If you are not a church goer, and you wake up on Sunday thinking, “Boy, Olive Garden sure sounds good for lunch” you best get up early and arrive as the restaurant doors are opening if you want to beat the “Church crowd.”
This is especially true if you happen to find yourself in the south.
I was shocked, upon moving to Kentucky, to find that eating out after church usually requires a 30 minute wait to be seated. Often, during these waits, I brainstorm ways to stagger service times of all area churches to successfully eliminate the Sunday lunch problem. And then I wonder how Christians, myself included, find the nerve to eat out on Sundays at all.
Before I explain why, let me provide a preface…
All the way back at the creation of the world, we find that God designated a specific day for resting. He spent six days building the expansive universe that we call home, designing our planet, filling it with creatures, and seeing that it was good. On the seventh day, God did not work. He rested.
…And on the seventh day God finished His work that He had done, and He rested on the seventh day from all His work that He had done. So God blessed the seventh day and made it holy, because on it God rested from all His work that He had done in creation…. -Genesis 2:2-3 (ESV)
This day was later dubbed “The Sabbath Day.” Throughout the Old Testament, we find specific laws for God’s people, regarding the Sabbath.
…He (Moses) said to them, “This is what the Lord has commanded: ‘Tomorrow is a day of solemn rest, a holy Sabbath to the Lord; bake what you will bake and boil what you will boil, and all that is left over lay aside to be kept till the morning.’”… Exodus 6:23 (ESV)
God did not want people to labor in the fields on this special day. Instead, He wanted them to use the time for rest and reflection. For generations and generations after this point, the tradition became that food would be collected and meals prepared on the day prior to the Sabbath.
As Christians should already know, when Christ came to die for the sins of the world, He was the fulfillment of the Law; therefore, we are not bound by the Old Testament regulations and restrictions.
In Matthew chapter 12, we see that Jesus himself does not abide by Old Testament traditions on the Sabbath Day. He was questioned by Pharisees as His disciples picked grains of wheat on the Sabbath, and He healed a man on the Sabbath.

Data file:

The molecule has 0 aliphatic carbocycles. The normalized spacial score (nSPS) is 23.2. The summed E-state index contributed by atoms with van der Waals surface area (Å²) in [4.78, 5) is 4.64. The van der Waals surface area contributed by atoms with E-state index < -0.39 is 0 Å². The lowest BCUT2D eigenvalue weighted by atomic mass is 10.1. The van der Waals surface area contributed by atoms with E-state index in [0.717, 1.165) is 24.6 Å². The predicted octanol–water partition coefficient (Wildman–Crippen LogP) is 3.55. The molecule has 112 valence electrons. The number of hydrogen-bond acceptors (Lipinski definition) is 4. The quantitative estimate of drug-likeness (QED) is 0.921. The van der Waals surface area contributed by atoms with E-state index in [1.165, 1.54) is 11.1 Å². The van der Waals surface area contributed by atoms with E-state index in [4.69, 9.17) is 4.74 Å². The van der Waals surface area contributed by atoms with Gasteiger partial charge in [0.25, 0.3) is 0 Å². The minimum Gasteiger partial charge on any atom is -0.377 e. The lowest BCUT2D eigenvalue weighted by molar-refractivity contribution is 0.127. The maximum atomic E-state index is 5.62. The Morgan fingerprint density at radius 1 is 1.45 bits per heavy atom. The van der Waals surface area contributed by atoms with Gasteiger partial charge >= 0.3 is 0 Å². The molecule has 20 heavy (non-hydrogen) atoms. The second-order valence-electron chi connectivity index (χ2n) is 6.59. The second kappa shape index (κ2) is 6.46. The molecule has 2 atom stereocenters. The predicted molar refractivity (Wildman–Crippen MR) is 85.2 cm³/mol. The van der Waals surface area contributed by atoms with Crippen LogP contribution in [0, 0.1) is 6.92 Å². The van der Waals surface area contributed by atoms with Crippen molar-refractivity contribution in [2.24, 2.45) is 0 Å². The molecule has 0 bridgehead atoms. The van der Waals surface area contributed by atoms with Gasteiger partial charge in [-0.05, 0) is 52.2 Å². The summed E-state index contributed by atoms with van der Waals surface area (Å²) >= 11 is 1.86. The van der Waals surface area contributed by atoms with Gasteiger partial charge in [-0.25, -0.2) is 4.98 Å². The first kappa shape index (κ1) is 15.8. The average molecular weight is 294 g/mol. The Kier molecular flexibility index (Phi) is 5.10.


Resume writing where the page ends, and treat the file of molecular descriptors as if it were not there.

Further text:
“For the Son of Man is Lord of the Sabbath.” –Jesus, Matthew 12:8
Most theologians agree that since the New Testament does not specifically state that we must observe the Sabbath day, this law has “passed away” much like the Jewish sacrificial system. The Old Testament Sabbath has been abolished since the coming of Christ and we now observe the first day of the week for fellowship, teaching, communion, and prayer in the example of the early church.
Sunday, or whatever day on which you meet with the church, is not a replacement of the Old Testament Sabbath. Since Christ’s resurrection for the fulfillment of the old law, I encourage Christians to view every day as the Sabbath day. We should live, fellowship, rejoice, and remember Christ’s sacrifice every day, as every day is holy.
I’ve gone off on a bit of a tangent. The purpose of this post wasn’t really to educate you on the origins of the Sabbath and the current status of the Old Law, but a little background information was necessary for me to effectively make my next three points.
1. If you happen to be a New Testament Christian who still subscribes to the “Don’t do any work on the Sabbath day” rule (an oxymoron if there ever was one) and you’ve turned Sundays into your personal church and resting day… If you truly believe that it is best to observe Sundays in this manner, then how dare you hit up the local Applebee’s after church, requiring that waiters and waitresses not attend church and not rest so that you can have the satisfaction of feeling more devout than the sinners preparing your meal. If I hear one more person smugly state, “Oh, I don’t believe in working on Sundays,” while being served at a local eatery, I may have to stomp over and throw down some scripture (Although this approach, I recognize, would defeat the purpose of the message).
2. My next point is along the same line. If you choose to eat out on Sundays (which in itself is not unbiblical) bear in mind that the world is watching. It’s easy to spot the church-goers in a crowd on Sunday. We’re typically done up in our dress clothes, maybe still toting a Bible around, discussing items on the prayer request list. Remember that as followers of Christ, we are in the world, but not of the world. We’re supposed to set an example.
In high school and college, I had several friends and acquaintances who worked evenings and weekends at our local restaurants and diners. I was appalled by the horror stories I heard of the Sunday afternoon “Church crowd.”
“They’re stingy! I do everything I can for them, and I’m lucky if I get a 5% tip!” said one of my friends from school, complaining about the group that came over every Sunday from the church on the corner.
“A family last week let their kids pour ketchup on the table, dump the salt shaker out, and run wild all over the place,” groaned another.
And the stories go on and on. Bossy, gossipy women… grumpy old men… unruly kids… horrible tips… complaints to the manager…